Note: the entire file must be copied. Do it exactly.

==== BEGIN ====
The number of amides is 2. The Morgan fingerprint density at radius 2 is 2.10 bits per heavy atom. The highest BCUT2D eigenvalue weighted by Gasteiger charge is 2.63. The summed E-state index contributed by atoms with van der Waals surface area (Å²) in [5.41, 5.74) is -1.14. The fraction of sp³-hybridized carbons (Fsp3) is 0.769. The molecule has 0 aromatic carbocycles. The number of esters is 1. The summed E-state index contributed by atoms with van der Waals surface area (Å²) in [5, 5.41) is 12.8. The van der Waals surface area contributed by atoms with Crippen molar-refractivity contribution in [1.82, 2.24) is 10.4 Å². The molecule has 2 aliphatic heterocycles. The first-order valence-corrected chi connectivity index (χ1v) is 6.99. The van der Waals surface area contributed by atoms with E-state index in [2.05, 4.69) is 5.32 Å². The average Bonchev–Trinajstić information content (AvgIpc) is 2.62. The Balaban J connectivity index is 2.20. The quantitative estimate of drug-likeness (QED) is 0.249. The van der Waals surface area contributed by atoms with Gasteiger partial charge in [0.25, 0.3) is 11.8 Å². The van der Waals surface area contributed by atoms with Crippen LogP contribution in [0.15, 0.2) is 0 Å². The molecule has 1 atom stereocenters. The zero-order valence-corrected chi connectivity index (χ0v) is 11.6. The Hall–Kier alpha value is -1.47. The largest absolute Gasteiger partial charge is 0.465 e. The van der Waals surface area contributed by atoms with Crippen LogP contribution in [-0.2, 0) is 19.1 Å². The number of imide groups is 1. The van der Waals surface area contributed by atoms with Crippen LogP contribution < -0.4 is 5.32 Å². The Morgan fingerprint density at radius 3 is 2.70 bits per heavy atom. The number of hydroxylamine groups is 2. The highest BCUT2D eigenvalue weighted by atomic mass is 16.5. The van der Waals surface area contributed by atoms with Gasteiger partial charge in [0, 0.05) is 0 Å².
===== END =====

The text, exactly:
The number of amides is 2. The Morgan fingerprint density at radius 2 is 2.10 bits per heavy atom. The highest BCUT2D eigenvalue weighted by Gasteiger charge is 2.63. The summed E-state index contributed by atoms with van der Waals surface area (Å²) in [5.41, 5.74) is -1.14. The fraction of sp³-hybridized carbons (Fsp3) is 0.769. The molecule has 0 aromatic carbocycles. The number of esters is 1. The summed E-state index contributed by atoms with van der Waals surface area (Å²) in [5, 5.41) is 12.8. The van der Waals surface area contributed by atoms with Crippen molar-refractivity contribution in [1.82, 2.24) is 10.4 Å². The molecule has 2 aliphatic heterocycles. The first-order valence-corrected chi connectivity index (χ1v) is 6.99. The van der Waals surface area contributed by atoms with E-state index in [2.05, 4.69) is 5.32 Å². The average Bonchev–Trinajstić information content (AvgIpc) is 2.62. The Balaban J connectivity index is 2.20. The quantitative estimate of drug-likeness (QED) is 0.249. The van der Waals surface area contributed by atoms with Gasteiger partial charge in [0.25, 0.3) is 11.8 Å². The van der Waals surface area contributed by atoms with Crippen LogP contribution in [0.15, 0.2) is 0 Å². The molecule has 1 atom stereocenters. The zero-order valence-corrected chi connectivity index (χ0v) is 11.6. The Hall–Kier alpha value is -1.47. The largest absolute Gasteiger partial charge is 0.465 e. The van der Waals surface area contributed by atoms with Crippen LogP contribution in [-0.2, 0) is 19.1 Å². The number of imide groups is 1. The van der Waals surface area contributed by atoms with Crippen LogP contribution < -0.4 is 5.32 Å². The Morgan fingerprint density at radius 3 is 2.70 bits per heavy atom. The number of hydroxylamine groups is 2. The highest BCUT2D eigenvalue weighted by atomic mass is 16.5. The van der Waals surface area contributed by atoms with Gasteiger partial charge in [0, 0.05) is 0 Å².